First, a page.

|If ever there was a time to implement accreditation nationally, it is now. Recently, I received several emails advertising cheap logos, business cards and stationery. The direct mail advertisement promoting these graphic design services wouldn’t allow me to reply. The advertisement was targeting start up companies in particular who supposedly cannot afford to pay a graphic designer the regular rate.
Coincidentally, I was searching for some extra freelance work online and came across this ad stating, “Graphic designers needed” so I checked it out. This company requesting a designer’s service was slick and organized. Curious about what they needed in terms of my skills, I contacted them. The job entailed designing a logo, business card, letterhead and envelope as templates that would be sold en mass to those individual companies in need but first, I had to do a “test.” The test required me to design a logo, business card, letterhead and envelope within 72 hours. Not only was my curiosity piqued, but my investigative prowess went into high gear as well. The criteria given were a brief description of the company, the company name, an address, phone number, fax, and email. They also indicated that I was to use photographic images as part of the design on the business card because it was more “appealing.”
As a perfectionist, I found it difficult to complete the test in less than 72 hours. This was a different way of working. It had nothing to do with a thorough, reflective, thought process that I was so used to applying, but rather it had everything to do with a pumped out, “do it as fast as you can” end result. In fact, perfection, quality and service were not a big requirement of doing this job at all. Plus, there was no client to talk to and get feedback from.
I called to talk to the owner about how much this freelance work would pay an hour. For designing the logo, business card, envelope and letterhead, the designer only received $24.95 in total! When I pumped him for more information about how much his cut was for my hard work, he avoided the question like a pro. I told him I was not used to working like this without a client’s involvement and careful planning. He quipped, “You’ll get used it. We have ten of the top designers in the U.S. working here and they can produce all of the elements you designed for the test in one hour.”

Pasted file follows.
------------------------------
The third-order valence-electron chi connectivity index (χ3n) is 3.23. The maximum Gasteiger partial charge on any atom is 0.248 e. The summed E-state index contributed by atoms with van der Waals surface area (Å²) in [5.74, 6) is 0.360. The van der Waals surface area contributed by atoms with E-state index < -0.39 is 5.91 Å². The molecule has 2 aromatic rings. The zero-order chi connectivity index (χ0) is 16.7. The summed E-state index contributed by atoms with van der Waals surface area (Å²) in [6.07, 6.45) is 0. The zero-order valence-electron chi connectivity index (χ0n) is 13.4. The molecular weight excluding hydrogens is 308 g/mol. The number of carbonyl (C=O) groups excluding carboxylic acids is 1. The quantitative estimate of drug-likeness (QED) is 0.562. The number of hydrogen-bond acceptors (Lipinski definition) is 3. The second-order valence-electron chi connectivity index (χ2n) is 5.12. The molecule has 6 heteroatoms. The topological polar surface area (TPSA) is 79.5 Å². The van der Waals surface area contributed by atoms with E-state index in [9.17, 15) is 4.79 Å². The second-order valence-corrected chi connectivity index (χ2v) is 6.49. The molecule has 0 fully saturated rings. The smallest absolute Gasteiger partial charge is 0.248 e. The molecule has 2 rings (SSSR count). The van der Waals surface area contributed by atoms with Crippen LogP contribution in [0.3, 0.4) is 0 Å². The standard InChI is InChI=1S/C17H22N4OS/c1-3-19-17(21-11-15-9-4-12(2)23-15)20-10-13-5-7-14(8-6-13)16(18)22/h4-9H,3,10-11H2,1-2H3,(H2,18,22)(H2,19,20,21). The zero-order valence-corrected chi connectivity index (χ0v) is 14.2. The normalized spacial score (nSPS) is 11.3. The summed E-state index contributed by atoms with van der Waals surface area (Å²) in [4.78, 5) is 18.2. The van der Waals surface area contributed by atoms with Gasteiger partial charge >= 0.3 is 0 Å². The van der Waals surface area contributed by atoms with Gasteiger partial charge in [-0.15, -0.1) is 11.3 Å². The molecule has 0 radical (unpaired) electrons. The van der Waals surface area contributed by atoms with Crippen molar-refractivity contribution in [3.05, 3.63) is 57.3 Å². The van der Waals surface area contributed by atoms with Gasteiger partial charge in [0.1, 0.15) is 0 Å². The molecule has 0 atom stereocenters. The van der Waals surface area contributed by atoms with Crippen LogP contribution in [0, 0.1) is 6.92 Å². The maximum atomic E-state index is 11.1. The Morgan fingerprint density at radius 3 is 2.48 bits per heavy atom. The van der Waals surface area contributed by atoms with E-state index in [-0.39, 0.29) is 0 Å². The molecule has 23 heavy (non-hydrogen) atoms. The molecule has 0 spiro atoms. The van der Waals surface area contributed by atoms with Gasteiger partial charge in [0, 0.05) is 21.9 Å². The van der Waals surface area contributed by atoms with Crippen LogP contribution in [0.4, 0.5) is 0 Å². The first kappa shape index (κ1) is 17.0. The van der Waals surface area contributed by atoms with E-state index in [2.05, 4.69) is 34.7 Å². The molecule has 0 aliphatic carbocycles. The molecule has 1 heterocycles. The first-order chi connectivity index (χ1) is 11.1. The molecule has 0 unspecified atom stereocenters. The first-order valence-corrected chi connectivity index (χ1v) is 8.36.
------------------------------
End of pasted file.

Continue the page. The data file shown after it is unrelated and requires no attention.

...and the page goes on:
When I asked him why the design fee was so low he snapped, “Our top designers make $2,000 a week. We have 300,000 startup businesses buying our designs across the country and we are expanding. We are hiring four new graphic designers. In the past, we only hired one a year.” I asked, “What about service and quality?” He replied, “you have to be a good designer to work here and as far as service goes, what you see is what you get as a template.” I was getting angrier by the minute listening to this guy bragging about the designers who are prostituting themselves and their talents for pumping out cookie cutter designs for $24.95.
I perused this company’s website and checked out some of the work that had been done by designers. Ninety percent of the designs looked like the careful thought process that I was so used to, was null and void. The type looked as if it was just plopped there as fast as the designer could click “cut and paste.” The emergence of this growing trend is alarming. It not only sends a message to clients on a large scale that designers are willing to prostitute themselves for companies like this, but also it is decimating the “quality” of our profession by the minute, turning it into large scale profits for companies and individuals that are only interested in these profits at the expense of quality design and service.
This approach to practicing business is leveling the playing field for excellent graphic designers who charge what they are worth for delivering quality and service, thereby reflecting their expertise. In this fast paced environment where technology is affording some to replace “quality” with “quantity,” and where money and cheap production become the criteria for defining one’s company, as designers we must fight even harder to educate our clients that this is not a good approach. In a world where visual images demand our attention every day to sell a product, promote an idea, communicate an important message, let’s not forget about the quality of that message, its delivery and the intent of those implementing design solutions.
Grace Visconti is a graphic designer (web and print), writer and part-time shiatsu therapist. Presently, she resides in Calgary, AB and can be reached via email or her website at www.eagleheartdynamic.com.
|©2004, Grace Visconti|